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QA can take different forms. At the most basic level, a QA team can perform manual testing. This involves writing manual scripts, executing them, and then filing bugs when issues are encountered while executing those scripts. Manual testing is time consuming, and is still prone to human error.
A QA team can also write automated tests, even down to the unit level. However, developers tend to be best suited for unit and most integration testing, since those benefit from a deeper understanding of what will be written. A QA Engineer is well suited for writing and maintaining end-to-end tests though, since those focus on whether acceptance criteria have been satisified or not.
QA is most effective when that team is a part of the full development life-cycle. There is some benefit bringing them in at the end of the process to execute manual testing against a product gearing up for a release, but that is less effective than baking QA in throughout the whole engagement.
A Good Bug Report
There are good bug reports, and then there are bad ones. Good ones provide the developer all of the information needed to dive in and fix the bug. Sometimes it is not possible to find all of the nitty gritty details, such as with an intermittently occurring bug, but any detail beyond “the app is broke” goes a long way.
Good details in a bug report include:
- A description of what is happening.
- What is expected to happen.
- What is actually happening.
- Steps to reproduce the issue.
- How reproducible the issue is.
- Showstopper (this breaks major pieces of functionality)
- Major (a big problem, but not a critical fix)
- Minor (affects a smaller piece functionality)
- Trivial (eg. a copy error)
Bugs should be treated similarly to issues and scheduled as a part of Sprint grooming and planning. Showstoppers and certain Major issues will likely require immediate attention. All other severities should be mixed in with stories and scheduled appropriately.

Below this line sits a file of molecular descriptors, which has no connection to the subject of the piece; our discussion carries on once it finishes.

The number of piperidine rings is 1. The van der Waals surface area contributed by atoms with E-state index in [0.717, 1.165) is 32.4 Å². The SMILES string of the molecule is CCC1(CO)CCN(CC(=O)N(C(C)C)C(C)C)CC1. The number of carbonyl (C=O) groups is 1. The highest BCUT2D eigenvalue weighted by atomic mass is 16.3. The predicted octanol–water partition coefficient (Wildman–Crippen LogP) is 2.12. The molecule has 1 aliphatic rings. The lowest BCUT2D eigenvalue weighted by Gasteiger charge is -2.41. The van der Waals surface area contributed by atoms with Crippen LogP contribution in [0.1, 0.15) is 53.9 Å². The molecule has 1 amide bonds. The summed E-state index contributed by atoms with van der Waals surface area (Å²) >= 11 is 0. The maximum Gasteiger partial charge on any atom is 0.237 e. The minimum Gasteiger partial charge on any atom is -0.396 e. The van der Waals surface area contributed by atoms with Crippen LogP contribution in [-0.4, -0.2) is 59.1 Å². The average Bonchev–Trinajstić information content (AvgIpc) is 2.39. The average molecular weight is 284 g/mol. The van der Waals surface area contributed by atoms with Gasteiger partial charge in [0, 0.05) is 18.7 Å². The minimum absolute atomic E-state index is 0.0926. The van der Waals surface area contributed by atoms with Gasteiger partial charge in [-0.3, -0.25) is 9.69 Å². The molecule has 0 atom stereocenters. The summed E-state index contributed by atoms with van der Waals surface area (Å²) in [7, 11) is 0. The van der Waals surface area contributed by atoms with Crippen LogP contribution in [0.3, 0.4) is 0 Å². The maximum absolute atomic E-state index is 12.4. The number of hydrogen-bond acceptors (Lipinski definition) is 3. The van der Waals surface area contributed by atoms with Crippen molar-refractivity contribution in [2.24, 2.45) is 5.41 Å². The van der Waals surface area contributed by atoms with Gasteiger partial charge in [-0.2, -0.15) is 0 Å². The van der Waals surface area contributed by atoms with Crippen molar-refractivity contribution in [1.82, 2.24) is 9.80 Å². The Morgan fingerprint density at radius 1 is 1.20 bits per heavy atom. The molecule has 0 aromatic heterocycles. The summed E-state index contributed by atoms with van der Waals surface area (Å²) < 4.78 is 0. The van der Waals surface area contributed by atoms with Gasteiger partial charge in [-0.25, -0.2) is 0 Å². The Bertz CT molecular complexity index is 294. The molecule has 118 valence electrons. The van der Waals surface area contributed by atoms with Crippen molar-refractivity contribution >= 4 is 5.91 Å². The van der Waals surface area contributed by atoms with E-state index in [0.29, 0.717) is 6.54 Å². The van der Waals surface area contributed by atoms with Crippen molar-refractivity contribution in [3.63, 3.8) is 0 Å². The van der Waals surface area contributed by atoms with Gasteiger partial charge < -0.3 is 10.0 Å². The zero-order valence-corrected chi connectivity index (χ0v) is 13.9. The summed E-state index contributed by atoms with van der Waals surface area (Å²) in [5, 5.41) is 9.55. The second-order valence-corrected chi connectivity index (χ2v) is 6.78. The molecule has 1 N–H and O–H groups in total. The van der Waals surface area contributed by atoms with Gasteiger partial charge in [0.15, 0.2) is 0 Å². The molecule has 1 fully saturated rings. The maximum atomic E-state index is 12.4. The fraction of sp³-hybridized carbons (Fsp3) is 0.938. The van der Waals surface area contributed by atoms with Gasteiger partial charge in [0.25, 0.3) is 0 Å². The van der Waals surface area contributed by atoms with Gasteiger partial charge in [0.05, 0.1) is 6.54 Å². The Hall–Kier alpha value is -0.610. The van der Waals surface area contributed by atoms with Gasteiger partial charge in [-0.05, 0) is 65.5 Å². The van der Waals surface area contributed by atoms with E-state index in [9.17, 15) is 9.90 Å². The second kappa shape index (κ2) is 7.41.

Agile Manual QA Overflow
Developing automated integration or UI tests are time consuming. It’s hard to maintain automation tests while a feature is being developed. And often, having enough time to create UI and integration tests while developing is a luxury we don’t get. Even though your development process might include TDD, unit tests won’t catch the bugs that occur due to integration. So, to continue to maintain high quality, manual QA becomes necessary until the feature settles down.
To minimize human error, but maximize time to release, the best approach is to develop a Manual QA Document, or script, that captures items that should be tested before a release. These items should include both the normal vectors, and also corner case vectors of the application. This document should be updated regularly as more corner cases appear, bugs are found and squashed, and features are changed.
Once there is time, and churn on a feature ends, the items from the manual QA document should be converted to either integration or UI automation tests. This creates an overflow process, like the coolant overflow tank in a car. As you develop, and things are hot, new tests should “overflow” to the manual QA document. Then, once development has cooled off, items should be removed from the manual QA document and converted to Unit or UI Automation tests.
The manual QA script is only useful if there’s a process to go through manual QA before releasing the product.